Marijuana advocates have sued the state of Michigan over a decision by the State Board of Canvassers to rule 137,000 signatures on their petition to get a legalization question on the November ballot invalid, according to a Detroit Free Press report.
The Board ruled the signatures were “stale,” meaning they were collected outside of the 180-day window available for petitioners to gather signatures.
The Board of Canvassers, Michigan Secretary of State Ruth Johnson, and State Elections Director Christopher Thomas are identified as defendants in the lawsuit.
Lansing attorney and MI Legalize Chairman Jeffrey Hank filed the lawsuit with Grosse Pointe Park lawyer Thomas LaVigne, claiming the group has “a litany of state and constitutional claims.”
“This isn’t just about marijuana,” Hank said in the report. “We’re trying to preserve the right of grassroots groups to get a question on the ballot.”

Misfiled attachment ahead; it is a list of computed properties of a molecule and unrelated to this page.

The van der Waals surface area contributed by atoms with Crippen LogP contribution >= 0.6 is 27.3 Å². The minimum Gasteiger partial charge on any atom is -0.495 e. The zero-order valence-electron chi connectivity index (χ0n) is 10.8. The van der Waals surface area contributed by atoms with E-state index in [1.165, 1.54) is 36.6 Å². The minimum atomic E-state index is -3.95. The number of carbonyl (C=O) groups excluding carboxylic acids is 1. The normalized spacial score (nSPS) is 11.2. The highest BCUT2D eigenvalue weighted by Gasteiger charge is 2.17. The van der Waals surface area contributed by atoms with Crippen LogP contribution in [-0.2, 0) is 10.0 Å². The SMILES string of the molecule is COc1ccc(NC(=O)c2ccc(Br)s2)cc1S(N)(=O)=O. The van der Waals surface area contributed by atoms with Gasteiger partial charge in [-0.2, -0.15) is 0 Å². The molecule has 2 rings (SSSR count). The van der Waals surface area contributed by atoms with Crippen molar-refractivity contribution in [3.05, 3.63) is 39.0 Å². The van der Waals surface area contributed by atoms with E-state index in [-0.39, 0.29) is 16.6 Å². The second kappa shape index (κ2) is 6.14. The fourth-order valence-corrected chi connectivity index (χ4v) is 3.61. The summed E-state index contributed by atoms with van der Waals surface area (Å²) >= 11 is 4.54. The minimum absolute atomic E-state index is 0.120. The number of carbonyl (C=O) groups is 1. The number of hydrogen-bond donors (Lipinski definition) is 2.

MI Legalize submitted more than 354,000 signatures to state officials, well over the 253,000 required for the initiative to appear on the ballot. With the Board voting 4-0 to invalidate 137,000 of those signatures, the group fell short – only about 217,000 signatures were considered valid.
On June 8, just “minutes” after the board voted against the group, Republican Gov. Rick Snyder signed a law codifying the 180-day window.
“Establishing reasonable time limits on when signatures can be collected helps ensure the issues that make the ballot are the ones that matter most to Michiganders,” Snyder said in a release after signing the legislation.
The lawsuit, filed in Michigan’s Court of Claims, seeks “a minimum of at least four immediate rulings and one outcome – to place the MI Legalize proposal on the ballot of the next general election.”
The action also seeks monetary damages of $1.1 million plus punitive relief and other costs unless officials check the signatures against voter records, which MI Legalize asserts, will prove their validity.
Get daily cannabis business news updates. Subscribe